If the agreement does not specify an amount or date for an increase, the landlord has to negotiate the increase with you. Neither you nor your landlord can make changes to your original agreement without checking with the other party first.
The lease agreement must also state how often rent is to be paid, such as monthly and the amount of the deposit. It must also include your and your landlord’s obligations, such as who is responsible for maintenance and who will pay the water, electricity and rates bills. Usually, the tenant pays for charges related to consumption, such as water and electricity and the landlord pays for charges related to the property, such as rates.
In addition, the agreement must specify when you or your landlord can give notice to cancel the agreement, such as lack of maintenance or if you do not pay the rent on time. The lease must also state how much your rent can increase when you renew the lease. If your agreement does not specify a reasonable escalation, your landlord has to negotiate an acceptable amount with you.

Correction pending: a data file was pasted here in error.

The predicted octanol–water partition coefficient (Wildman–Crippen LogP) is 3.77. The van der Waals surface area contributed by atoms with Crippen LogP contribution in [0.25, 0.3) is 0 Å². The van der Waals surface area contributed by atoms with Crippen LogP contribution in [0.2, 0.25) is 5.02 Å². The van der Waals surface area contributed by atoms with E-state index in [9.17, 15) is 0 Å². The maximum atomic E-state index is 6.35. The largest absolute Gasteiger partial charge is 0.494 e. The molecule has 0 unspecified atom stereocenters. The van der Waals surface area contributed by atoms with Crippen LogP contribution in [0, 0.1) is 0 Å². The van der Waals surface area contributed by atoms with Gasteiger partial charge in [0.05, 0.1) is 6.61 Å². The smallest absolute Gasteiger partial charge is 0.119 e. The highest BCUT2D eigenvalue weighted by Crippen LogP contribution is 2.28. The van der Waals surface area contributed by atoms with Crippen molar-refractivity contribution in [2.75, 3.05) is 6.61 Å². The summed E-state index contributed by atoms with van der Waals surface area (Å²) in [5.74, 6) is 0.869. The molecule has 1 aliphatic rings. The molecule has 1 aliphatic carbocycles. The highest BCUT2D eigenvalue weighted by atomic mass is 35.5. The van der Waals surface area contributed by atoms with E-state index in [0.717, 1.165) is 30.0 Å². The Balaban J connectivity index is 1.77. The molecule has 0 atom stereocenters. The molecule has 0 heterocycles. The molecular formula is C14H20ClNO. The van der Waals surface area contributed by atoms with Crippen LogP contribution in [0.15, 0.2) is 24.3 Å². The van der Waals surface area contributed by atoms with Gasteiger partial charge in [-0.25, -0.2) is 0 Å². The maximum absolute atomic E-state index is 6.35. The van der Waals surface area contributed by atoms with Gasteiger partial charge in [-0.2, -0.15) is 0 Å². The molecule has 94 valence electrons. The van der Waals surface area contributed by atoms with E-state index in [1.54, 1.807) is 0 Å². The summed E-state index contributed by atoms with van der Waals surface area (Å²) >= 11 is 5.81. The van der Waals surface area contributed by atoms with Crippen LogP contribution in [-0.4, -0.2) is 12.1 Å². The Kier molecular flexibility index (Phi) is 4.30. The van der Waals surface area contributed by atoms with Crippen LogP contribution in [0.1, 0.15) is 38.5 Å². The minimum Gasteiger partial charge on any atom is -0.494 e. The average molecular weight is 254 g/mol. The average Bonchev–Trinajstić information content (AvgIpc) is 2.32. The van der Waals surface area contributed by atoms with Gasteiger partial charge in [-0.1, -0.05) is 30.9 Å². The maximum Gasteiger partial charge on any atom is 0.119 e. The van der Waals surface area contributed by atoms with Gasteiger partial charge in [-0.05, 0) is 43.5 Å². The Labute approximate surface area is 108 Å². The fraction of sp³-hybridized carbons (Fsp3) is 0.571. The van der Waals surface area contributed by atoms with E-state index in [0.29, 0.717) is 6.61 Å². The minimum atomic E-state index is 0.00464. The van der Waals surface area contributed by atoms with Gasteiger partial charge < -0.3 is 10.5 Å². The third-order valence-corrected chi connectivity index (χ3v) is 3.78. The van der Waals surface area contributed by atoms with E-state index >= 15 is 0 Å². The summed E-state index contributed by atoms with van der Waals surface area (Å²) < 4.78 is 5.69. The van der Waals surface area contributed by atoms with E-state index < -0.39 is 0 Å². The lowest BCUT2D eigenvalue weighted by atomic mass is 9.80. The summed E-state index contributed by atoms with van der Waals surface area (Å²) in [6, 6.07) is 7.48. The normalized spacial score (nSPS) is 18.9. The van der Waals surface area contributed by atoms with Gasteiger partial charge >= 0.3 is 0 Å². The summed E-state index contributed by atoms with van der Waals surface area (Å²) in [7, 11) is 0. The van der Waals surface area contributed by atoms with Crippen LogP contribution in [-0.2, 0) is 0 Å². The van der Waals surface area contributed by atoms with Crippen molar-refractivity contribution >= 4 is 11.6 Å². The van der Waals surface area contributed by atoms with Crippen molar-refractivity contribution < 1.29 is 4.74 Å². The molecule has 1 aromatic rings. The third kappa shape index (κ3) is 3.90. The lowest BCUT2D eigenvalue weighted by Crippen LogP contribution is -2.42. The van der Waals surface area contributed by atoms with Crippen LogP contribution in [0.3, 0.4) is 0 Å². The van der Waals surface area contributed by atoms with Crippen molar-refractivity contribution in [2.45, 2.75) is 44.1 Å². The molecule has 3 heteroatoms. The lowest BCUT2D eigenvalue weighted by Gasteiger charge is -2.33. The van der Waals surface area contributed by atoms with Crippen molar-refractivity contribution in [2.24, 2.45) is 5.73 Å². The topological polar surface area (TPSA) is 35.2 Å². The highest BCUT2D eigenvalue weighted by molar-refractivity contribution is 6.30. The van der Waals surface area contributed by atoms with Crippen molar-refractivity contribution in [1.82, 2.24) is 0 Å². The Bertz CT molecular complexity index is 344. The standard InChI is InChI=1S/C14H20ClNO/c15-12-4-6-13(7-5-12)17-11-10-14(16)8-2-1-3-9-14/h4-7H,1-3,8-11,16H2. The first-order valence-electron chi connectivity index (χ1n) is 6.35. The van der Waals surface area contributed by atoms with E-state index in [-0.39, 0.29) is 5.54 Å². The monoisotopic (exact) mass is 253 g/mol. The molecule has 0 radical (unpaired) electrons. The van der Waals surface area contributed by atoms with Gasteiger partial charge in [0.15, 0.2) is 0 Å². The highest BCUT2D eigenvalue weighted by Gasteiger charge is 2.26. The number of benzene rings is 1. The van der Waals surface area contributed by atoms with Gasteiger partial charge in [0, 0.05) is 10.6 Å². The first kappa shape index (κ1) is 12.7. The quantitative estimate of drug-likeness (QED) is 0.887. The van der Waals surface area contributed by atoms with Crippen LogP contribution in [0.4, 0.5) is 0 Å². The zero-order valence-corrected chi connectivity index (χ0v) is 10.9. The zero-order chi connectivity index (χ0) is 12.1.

The house rules, signed by both of you, should be attached to the lease. A list of defects, drawn up at a joint inspection when you move in and signed by both of you, must also be attached to the lease.
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Paying the deposit
You have to pay the deposit if the landlord requires it and it is stipulated in the lease. The landlord or his agent must keep your deposit in an interest-bearing account or trust account, in the case of an agent, for the time you live there.
When you leave, the landlord must pay back the full deposit amount, plus the interest earned, after deducting the cost of any damage you caused and any money you may still owe to the landlord in terms of the lease.